- Joined-up care – This is a bugbear. My GP practice know about my miscarriages because I told them. Various letters the clinics should have sent them to let him know I was being treated there never turned up. My infertility consultant, who works at the same hospital I go to for all my dead embryo needs, hadn’t a clue I’d been miscarrying repeatedly until I told her. This despite the fact all my notes are computerised. Even when I was in hospital, no one ever seemed to know why I was there, leading to the whole ‘and how many weeks pregnant are you?’ thing like a knife through the heart. How hard can it be, to read the patient’s notes? At least I’ve never got as far as booking a midwife appointment, and then being chased for missed visits by them. That might well make me homicidal.
So, you know, if you live in Britain, you could, maybe, mention this campaign. Twitter a bit, perhaps. Go completely gung-ho and email your MP, even.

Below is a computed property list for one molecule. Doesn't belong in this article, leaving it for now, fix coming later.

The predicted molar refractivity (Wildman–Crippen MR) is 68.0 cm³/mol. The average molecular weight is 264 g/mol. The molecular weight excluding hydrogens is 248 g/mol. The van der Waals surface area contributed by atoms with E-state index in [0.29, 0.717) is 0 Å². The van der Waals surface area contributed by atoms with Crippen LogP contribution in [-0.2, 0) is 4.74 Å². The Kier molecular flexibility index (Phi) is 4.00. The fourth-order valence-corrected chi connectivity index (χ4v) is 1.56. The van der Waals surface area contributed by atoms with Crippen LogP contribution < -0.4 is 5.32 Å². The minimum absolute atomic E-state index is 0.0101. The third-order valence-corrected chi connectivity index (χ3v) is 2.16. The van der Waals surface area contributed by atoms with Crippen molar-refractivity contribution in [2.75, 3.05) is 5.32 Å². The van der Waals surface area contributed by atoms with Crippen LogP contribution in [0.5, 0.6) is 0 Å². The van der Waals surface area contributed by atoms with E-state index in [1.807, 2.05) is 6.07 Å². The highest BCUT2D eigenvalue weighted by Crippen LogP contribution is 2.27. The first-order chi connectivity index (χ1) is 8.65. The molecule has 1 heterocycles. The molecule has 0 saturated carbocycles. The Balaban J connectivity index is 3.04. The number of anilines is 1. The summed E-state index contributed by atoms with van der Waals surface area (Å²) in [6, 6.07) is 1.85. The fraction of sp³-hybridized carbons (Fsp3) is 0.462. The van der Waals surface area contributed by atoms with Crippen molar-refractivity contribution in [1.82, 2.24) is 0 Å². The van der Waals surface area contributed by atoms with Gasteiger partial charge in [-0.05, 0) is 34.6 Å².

Because, remember, I was lucky, in my care. Lucky. Other women have been treated appallingly, on what was already one of the saddest and hardest days of their lives. It makes me cry. It makes me feel helplessly alone, even now, even today, to remember how just plain uninterested and ignorant some hospital staff can be, and how little they care about our emotional well-being. And apart from anything else, it’s bloody unfair on the compassionate, kind staff, whose gentleness is being drowned out by the tidal wave of arse-gravy created by their peers, and by thoughtless bureaucracy, and ignorance.